I had finished writing a letter to one of my old friends who stayed at Ambala. After having enveloped it I reached for my diary and wrote his address and fixed the acknowledgement due for registration. After writing the destination Ambala and under lining it, I suddenly stopped. I was not remembering the pin code of Ambala. When I tried a bit more I realized that I did not know the required pin code.
Now, I know the importance of pin codes. The Government too, time to time advertised and insisted the people to always write the pin codes to facilitate sorting of the letters and make matters easy for the postal department. And I too, like any other straightforward person, always made it a point to write the code and thus help the postal department.
I, therefore, regarded not writing pin code as a cardinal sin.
I rang a few people. I was sure of their general knowledge. But they were not different than me. Few even furnished me the STD code of Ambala rather than the required pin code. Some had the audacity to ask me why I was posting a letter to Ambala. One fellow even asked me whether I needed pin of Ambala or Ambala Cantonment. It was a different thing that he knew none of them.
I decided to ring 'ask anything' service. But after they asked me to ask anything but the pin code of Ambala, I decided to pin my hopes on our very own; the always- misunderstood or not understood MTNL. After lot of dialing and redialing the enquiry number, a sweet voice welcomed me. I politely introduced my problem and myself. It did not matter to them who I was. And why should it? My politeness, it seemed, begot politeness.
The sweet one said, "We have stopped giving this sort of service." I did not understand the exact meaning. So I repeated my query in chaste vernacular. And I received a curt 'Sorry' in a vernacular tongue and tone. Patient as I was, I did not lose my temper but thanked the staff profusely for giving me a patient ear.
As I was about to finish thanking, the lady seemed to have been overwhelmed by my extra courteousness said,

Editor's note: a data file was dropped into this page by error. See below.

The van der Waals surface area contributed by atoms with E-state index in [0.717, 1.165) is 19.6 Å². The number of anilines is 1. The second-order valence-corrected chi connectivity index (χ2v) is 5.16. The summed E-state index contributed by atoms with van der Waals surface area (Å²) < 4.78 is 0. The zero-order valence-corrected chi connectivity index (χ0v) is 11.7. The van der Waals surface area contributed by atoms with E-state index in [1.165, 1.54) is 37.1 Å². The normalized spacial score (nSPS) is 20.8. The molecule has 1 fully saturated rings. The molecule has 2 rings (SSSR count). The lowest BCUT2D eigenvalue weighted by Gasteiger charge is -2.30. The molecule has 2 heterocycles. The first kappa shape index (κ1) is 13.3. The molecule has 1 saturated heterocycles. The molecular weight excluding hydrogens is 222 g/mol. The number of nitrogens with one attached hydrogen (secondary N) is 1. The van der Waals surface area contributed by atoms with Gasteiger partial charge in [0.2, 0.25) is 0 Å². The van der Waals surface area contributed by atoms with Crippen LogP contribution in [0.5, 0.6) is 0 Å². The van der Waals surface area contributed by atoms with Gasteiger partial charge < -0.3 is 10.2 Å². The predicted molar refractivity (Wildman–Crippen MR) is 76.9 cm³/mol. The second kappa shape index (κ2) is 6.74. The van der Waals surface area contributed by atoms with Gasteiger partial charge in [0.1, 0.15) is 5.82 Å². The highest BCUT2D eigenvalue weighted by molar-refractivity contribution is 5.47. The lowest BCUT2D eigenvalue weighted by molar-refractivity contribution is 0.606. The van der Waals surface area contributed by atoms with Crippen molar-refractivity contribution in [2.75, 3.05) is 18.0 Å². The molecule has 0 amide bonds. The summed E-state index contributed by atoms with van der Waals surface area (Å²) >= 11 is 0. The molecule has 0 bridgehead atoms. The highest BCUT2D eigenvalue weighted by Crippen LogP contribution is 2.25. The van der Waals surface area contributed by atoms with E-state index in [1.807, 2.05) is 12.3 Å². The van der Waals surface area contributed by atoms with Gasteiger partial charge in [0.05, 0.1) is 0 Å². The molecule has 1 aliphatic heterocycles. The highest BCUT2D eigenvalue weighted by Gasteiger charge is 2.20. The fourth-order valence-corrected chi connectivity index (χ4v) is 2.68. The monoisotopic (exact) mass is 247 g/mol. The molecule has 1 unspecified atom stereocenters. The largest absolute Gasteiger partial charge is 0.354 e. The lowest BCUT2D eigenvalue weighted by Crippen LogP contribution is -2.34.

"We used to give all sort of such information on phone a few months ago. But the latest policy of the Corporation got this facility removed."
"Why don't you come here to our office and I shall certainly help a gentleman like you in your problem."
She did not forget to add that my good telephone manners had impressed her and she found my voice most suitable for the job of a telephone operator.
'Please, I said, can you not give me the required pin code? If you can give it to me in your office then you certainly can give it on the telephone. I really do not understand.'
"We understand you sir, she said, "but you see we just can not go against the policy. That is why we also say that we always are misunderstood or not understood. You do not know our laws. They are very strict. One mistake on my part and I am gone. Actually we are very busy. It is only when a genuine gentleman like you is on the line that we talk to help you. Other wise ........."
She could have gone on and on but I heard her colleague reminding her that it was time for them to go to lunch. And the good lady had to cut off. But not before she had politely excused herself.
My thirty-eight inches chest suddenly added two and a half to it. But it did not help. I was back to square one. The finished envelope was mocking at me. When such dilemma occurs I have learnt to make myself float. Thanks to all the articles on yoga and the art of living and other life fundas. Such a floating state, many a times in past, has helped me in getting the solutions to even the hardest of problems. I closed my eyes, forgot the surroundings and took deep breaths. The trance must have lasted three to four minutes.
When I opened my eyes I saw my peon, with a glass of cold water.
"Is the envelope ready?" he asked. "And sir, I could not get the pin code. I asked so many people. Could you get it sir? Today is Saturday the post office will close early."
'Yes,' I said. Looking at him I got the Idea. Such a simple solution and I was roaming in the market. I patted my own back. 'I am a fool,' I said to him laughingly. And he nodded his head in the affirmative.
'Just go to the post office and give it to the clerk and he would tell you to affix the stamps... and then you can ask him the pin code of Ambala. How is the Idea?'
"I was to tell you that," he said naively.
After he had gone, I ordered for a coffee and started doing my work briskly. The simple idea should have struck me before. True, they say that simple things are hard to find. After half an hour he came back. I had kept my diary open to note down the goddamn pin code of Ambala.
'So what's it?' I asked him. "I did not get," he said.
'Why?' I asked in anger.
"The man at the counter said..."
'What?' "...that Ambala is a well-known city of India..."
'I know that?' I was almost screaming. ...
it, therefore, does not require any pin code."